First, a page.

Statistical Analysis

The sample size was n=30 in each of the four groups. The obtained data was analyzed using chi square test or student ‘t’ test as appropriate, with the p value reported at the 95% confidence interval. p value <0.05 was considered statistically significant. The parameters were expressed as mean ± S.D. The results obtained in the study are presented in tabulated manner and analyzed using Microsoft Excel and SPSS for analyzing the collected data. The authors wanted to conduct the study in order to get some substantial significant result pattern. Power of study was kept 80% (β=0.8).


Four study groups of 30 patients each were comparable with respect to demographic profile. No significant differences were observed in age, weight and height (Table 2). Duration of surgery did not differ among the study groups.

n=120 Group 1 Group 2 Group 3 Group 4
Age (years) 34.87 ± 5.41 34.33 ± 7.32 34.13 ± 6.60 33.80 ± 6.83
Weight (kgs) 59.67 ± 7.49 58.20 ± 8.74 58.07 ± 7.92 56.93 ± 8.09
Height (cms) 153.87 ± 6.45 151.07 ± 9.62 152.60 ± 6.72 151.73 ± 8.27
Duration of surgery (mins) 108.78 ± 14.49 102.67 ± 9.77 102.48 ± 12.42 110.34 ± 10.76

Table 2: Patient’s profile (Mean ± SD), values are mean ± SD of n=30

Clonidine treated patients (Groups 2, 3 and 4) and control group did not show any difference in onset of sensory block that is time to reach maximal level of sensory blockade (Table 3). There was no significant difference in the highest level of sensory level achieved in all groups (T6-T8).

Groups  1  2  3  4
Highest sensory segment 7.27 ± 1.03 6.27 ± 1.28 6.23 ± 1.50 6.07 ± 1.39
Sensory block L1 147.33 ± 24.04 173.13 ± 15.5 191.33 ± 19.95 192.13 ± 19.7
Rescue analgesia 152.67 ± 16.68 183.20 ± 19.5 200.67 ± 15.80 201.33 ± 18.46

Table 3: Time taken to reach onset and regression of block

The mean time for the sensory block to regress to L1 was significantly prolonged in all three groups receiving oral clonidine than group I (p<0.001). Statistically, significant difference in sensory block L1 and rescue analgesia were found in both group 3 and 4 when compared with group 2 (p<0.05), maximum effect was seen with 4 μg kg-1 clonidine and then it was almost stationary after increasing the dose (Table 3).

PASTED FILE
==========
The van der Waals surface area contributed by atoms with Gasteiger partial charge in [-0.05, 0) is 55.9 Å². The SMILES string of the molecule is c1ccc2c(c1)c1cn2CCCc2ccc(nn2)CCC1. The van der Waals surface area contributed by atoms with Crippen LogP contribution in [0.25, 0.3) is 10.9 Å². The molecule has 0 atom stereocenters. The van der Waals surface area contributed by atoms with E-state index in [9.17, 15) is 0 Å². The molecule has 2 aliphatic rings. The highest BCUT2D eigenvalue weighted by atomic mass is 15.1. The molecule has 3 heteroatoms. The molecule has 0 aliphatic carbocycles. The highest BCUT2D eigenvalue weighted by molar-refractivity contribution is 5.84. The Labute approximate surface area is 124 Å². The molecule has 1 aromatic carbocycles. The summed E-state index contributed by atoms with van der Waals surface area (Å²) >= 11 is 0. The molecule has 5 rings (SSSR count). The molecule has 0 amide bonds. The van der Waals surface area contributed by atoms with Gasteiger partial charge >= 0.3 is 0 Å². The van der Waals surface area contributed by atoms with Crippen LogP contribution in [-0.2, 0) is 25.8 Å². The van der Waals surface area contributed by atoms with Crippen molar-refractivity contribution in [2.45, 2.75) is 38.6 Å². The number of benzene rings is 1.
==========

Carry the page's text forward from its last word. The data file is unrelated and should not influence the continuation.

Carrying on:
Preoperatively, there was no difference in anxiety levels in all groups. A clear decrease in anxiety was observed in intraoperative and postoperative period. There was significant difference in VAS anxiety score between group I and other groups (clonidine) in intraoperative period as compared to preoperative and postoperative period. There was no significant difference in VAS score among clonidine groups (Table 4).

VAS Score Group 1 Group 2 Group 3 Group 4
Preoperative 67 ± 21 70 ± 19 66 ± 10 65 ± 22
Intraoperative 68 ± 20 40 ± 17** 38 ± 11** 36 ± 18**
Postoperative 64 ± 21 61 ± 20 58 ± 11 54 ± 18**
Blood Pressure
Preoperative 97.57 ± 1.55 99.2 ± 1.58 98.6 ± 1.55 98.53 ± 1.14
Intraoperative 92.57 ± 1.72 85.1 ± 2.24 82.67 ± 2.34 80.53 ± 2.22**
Postoperative 93.73 ± 1.44 88.03 ± 2.46 87.27 ± 2,46 82.53 ± 1.76**
Heart Rate
Preoperative 81.53 ± 2.57 84.1 ± 1.94 80.7 ± 3.02 83.23 ± 1.96
Intraoperative 72.67 ± 2.31 68.03 ± 2.33 60.1 ± 1.99 58.1 ± 2.26**
Postoperative 78.33 ± 2.38 70.03 ± 2.4 66.06 ± 2.88 60.4 ± 1.77**

Table 4: VAS Score, Blood pressure and heart rate **P <0.001.

There was no significant difference in the preoperative heart rate and mean arterial blood pressure (MAP) values in groups. During intra-operative period, decrease in MAP was observed in all clonidine groups and reduction was statistically significant when compared with control group. Maximum change in mean blood pressure was found in patients receiving 5 μg kg-1 oral clonidine group and statistically this change was significant when compared with group 2 (p<0.001) (Table 4). There was slight difference between group 3 and 4. Same results were observed in post-operative period when MAP of group I was compared with clonidine groups (p<0.05). MAP remained at lower level in group 4 as compared to group 2 (p<0.001). There was no significant difference between groups 2 and 3.